“I… I think I broke his jaw. And bit his finger off.”
“You bit his finger?”
“I bit his finger off.”
― Derek Landy, Demon Road

Goodreads blurb: Killer cars, vampires, undead serial killers: they’re all here. And the demons? Well, that’s where Amber comes in…Sixteen years old, smart and spirited, she’s just a normal American teenager until the lies are torn away and the demons reveal themselves.

8. Tales of Alvin Maker by Orson Scott Card

“I understand that you believe that it works,’ said Thrower patiently. ‘But everything in the world is either science or miracles. Miracles came from God in the ancient times, but those times are over. Today if we wish to change the world, it isn’t magic but science that will give us our tools.”
― Orson Scott Card, Seventh Son

Goodreads blurb: In an alternate version of frontier America, young Alvin is the seventh son of a seventh son, and such a birth is powerful magic. Yet even in the loving safety of his home, dark forces reach out to destroy him.

9. Redwall by Brian Jacques

“Even the strongest and bravest must sometimes weep. It shows they have a great heart, one that can feel compassion for others.”
― Brian Jacques, Redwall

Goodreads blurb: Book 1: A quest to recover a legendary lost weapon by bumbling young apprentice monk, mouse Matthias. Redwall Abbey, tranquil home to a community of peace-loving mice, is threatened by Cluny the Scourge savage bilge rat warlord and his battle-hardened horde. But the Redwall mice and their loyal woodland friends combine their courage and strength.

10. Enchanted Forest Chronicles by Patricia C. Wrede

“No proper princess would come out looking for dragons,” Woraug objected.
“Well I’m not a proper princess then!” Cimorene snapped. “I make cherries jubillee and I volunteer for dragons, and I conjugate Latin verbs– or at least I would if anyone would let me. So there!”
― Patricia C. Wrede, Dealing with Dragons50a8f4e73d82f486d844de505b2a3f84-dragon-illustration-here-be-dragons

Goodreads blurb: Cimorene is everything a princess is not supposed to be: headstrong, tomboyish, smart – and bored. So bored that she runs away to live with a dragon – and finds the family and excitement she’s been looking for.

Images: Featured image of this post by Stefan Keller, The Court of Amber by Donato GiancolaForest Mage covers by John Howe,  Witcher by CD Projekt , Red Prophet: The Tales of Alvin Maker comics by Marvel. Pencillers: Miguel MontenegroRenato Arlem. Dealing with Dragons cover by Peter de Sève, Redwall: The Long Patrol by Troy Howell, Shamer’s Daughter movie, Demon Road covers.


The Sunday Post #7: Fall In Love With Your Solitude

“Madness, and then illumination.”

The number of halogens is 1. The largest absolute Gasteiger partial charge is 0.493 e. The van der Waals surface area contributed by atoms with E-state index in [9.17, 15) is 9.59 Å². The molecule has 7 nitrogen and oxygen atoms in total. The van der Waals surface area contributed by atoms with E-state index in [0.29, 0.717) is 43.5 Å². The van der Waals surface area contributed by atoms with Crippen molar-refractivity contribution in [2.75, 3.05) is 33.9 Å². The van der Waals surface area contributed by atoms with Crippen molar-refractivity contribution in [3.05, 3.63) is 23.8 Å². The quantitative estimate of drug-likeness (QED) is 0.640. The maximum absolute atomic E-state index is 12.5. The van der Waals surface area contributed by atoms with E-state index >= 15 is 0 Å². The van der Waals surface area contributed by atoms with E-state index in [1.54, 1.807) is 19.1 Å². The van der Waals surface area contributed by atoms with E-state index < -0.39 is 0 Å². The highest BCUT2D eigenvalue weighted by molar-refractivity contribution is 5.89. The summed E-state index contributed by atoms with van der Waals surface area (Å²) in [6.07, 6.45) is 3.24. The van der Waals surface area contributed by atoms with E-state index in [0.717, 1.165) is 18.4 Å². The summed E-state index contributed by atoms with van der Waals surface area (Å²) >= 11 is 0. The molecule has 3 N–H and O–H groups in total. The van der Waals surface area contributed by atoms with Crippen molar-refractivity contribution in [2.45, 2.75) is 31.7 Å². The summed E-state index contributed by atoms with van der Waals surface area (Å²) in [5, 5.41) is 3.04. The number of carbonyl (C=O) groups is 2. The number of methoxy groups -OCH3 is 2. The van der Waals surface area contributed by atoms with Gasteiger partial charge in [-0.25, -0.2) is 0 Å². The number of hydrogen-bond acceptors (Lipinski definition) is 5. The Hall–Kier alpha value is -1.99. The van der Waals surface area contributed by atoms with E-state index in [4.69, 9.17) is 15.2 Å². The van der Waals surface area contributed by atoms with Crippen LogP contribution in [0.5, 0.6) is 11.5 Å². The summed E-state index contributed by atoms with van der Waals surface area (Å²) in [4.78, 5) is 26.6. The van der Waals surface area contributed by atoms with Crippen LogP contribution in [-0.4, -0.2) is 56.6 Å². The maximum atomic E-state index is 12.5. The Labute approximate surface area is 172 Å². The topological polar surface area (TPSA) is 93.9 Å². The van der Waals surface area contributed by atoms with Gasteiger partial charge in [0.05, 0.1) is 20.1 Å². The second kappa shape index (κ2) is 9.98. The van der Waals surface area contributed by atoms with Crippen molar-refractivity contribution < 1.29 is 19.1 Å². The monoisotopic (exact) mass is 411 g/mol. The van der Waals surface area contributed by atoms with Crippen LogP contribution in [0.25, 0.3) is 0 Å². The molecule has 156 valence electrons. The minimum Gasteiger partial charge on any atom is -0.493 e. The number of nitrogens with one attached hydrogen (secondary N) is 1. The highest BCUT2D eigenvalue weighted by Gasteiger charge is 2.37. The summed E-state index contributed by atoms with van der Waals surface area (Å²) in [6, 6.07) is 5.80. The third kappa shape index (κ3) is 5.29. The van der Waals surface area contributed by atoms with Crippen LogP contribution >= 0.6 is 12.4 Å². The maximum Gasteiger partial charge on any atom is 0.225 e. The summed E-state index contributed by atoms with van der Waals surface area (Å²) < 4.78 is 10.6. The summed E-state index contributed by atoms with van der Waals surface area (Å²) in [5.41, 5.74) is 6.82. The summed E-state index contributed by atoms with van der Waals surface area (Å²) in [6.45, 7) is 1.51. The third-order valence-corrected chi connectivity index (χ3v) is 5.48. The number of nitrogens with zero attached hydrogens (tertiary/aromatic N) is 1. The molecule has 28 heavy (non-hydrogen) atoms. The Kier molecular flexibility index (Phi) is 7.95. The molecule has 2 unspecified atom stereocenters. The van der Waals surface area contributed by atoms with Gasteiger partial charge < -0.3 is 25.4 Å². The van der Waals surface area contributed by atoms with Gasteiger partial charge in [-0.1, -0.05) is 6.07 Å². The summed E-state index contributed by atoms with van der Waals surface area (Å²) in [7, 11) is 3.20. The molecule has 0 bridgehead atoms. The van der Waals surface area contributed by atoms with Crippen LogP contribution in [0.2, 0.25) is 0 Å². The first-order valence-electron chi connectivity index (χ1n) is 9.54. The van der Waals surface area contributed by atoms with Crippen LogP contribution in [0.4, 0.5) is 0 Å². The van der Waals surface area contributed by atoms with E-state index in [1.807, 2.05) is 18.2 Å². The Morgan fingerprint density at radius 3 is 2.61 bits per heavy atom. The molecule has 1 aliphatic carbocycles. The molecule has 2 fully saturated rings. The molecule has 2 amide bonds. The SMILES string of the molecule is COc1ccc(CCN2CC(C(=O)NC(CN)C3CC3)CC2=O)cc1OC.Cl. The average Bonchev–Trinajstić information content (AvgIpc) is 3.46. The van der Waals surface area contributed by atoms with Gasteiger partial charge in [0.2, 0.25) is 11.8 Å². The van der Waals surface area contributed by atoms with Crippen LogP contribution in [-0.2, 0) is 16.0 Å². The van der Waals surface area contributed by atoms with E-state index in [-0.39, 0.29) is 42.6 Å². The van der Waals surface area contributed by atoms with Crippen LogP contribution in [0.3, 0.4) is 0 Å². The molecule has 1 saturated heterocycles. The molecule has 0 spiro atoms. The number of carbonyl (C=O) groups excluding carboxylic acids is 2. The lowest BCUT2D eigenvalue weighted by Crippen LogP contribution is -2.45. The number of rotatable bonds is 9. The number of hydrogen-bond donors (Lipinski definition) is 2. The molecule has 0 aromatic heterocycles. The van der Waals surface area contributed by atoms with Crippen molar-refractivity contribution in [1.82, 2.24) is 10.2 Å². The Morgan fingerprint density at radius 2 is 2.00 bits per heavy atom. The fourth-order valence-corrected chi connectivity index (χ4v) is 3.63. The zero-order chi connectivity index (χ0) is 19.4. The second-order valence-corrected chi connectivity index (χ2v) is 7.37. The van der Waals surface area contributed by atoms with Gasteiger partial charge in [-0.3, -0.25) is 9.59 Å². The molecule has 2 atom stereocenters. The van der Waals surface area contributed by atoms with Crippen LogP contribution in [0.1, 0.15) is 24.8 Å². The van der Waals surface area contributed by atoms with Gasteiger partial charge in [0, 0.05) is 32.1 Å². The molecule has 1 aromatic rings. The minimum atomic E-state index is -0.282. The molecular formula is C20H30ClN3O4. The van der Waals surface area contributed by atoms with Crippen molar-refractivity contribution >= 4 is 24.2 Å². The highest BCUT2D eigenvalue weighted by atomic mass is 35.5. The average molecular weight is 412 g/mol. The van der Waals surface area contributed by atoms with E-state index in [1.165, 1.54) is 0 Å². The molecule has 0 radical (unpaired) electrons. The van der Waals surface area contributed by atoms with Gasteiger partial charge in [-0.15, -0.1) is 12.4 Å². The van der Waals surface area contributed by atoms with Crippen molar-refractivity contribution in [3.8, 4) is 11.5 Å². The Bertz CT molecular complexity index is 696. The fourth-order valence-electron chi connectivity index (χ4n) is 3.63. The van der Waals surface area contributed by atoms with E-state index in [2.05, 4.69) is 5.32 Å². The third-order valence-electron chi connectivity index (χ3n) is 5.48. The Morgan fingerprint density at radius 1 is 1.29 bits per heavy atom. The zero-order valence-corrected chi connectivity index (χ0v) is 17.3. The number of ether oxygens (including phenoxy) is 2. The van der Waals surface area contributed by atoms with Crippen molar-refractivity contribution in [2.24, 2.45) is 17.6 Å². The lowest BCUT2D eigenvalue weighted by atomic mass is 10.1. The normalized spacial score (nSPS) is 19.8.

― Orson Scott Card, Xenocide

Number seven…this is where you might want to ask if will I ever write reviews again or am I just focusing on these Sunday posts… Anyhow, I finished 5 books this week. Finally done with Ender’s Saga. Finished Xenocide and Children of the Mind by Orson Scott Card. I first read Ender’s Game in December 2016 and I’ve been slowly reading through rest of the series, until I got really stuck with Xenocide… I’ve probably been reading it since January. I’d give Xenocide 2,5/5 stars  because it was just too long and wordy which is annoying  when the first book was so good.  There’s just too much of Piggies. And Children of the Mind 4/5 stars. Even if the final book was just as wordy as Xenocide, it had some good plot twists and I think I rated it higher because it’s the end. No more Ender.

I got back to Barsoom series and finished The Gods of Mars by Edgar Rice Burroughs. John Carter’s story doesn’t let you down. I love this series, it reads quickly and it has all the elements of science fiction you want a scifi book to have. 4/5 stars.

Then I read milk and honey by rupi kaur. The book is a collection of poetry and prose about survival. It is about the experience of violence, abuse, love and loss. I don’t know if calling milk and honey a book does it justice. It felt like an art experience with drawings and writing that had no capital letters. And the words kaur wrote were something I had for long wanted for someone to write.  Lovely piece of art. 5/5 stars.

in love
with your solitude”
― Rupi Kaur, Milk and Honey

Finally, during this week I read The Art of Invisibility: The World’s Most Famous Hacker Teaches You How to Be Safe in the Age of Big Brother and Big Data by Kevin D. Mitnick. The Art of Invisibility was a highly informative book and I’m still processing the information in it. Basically, it made me feel like anyone could obtain all my information very easily based on the points made in the book. 4/5 stars.

Outside reading, I visited  Worldcon75 and HugoAwards’17. Click on those words to see the picture gallery posts. I really enjoyed the event. I hope Worldcon will one day come back to Helsinki. Perhaps Worldcon80 or 85 could be in Helsinki?  Please. Pretty please?

How was your week? What you have you read?  What cons have you been to? Which ones would you recommend?

The Sunday Post is a weekly meme hosted by Kimba @ Caffeinated Book Reviewer.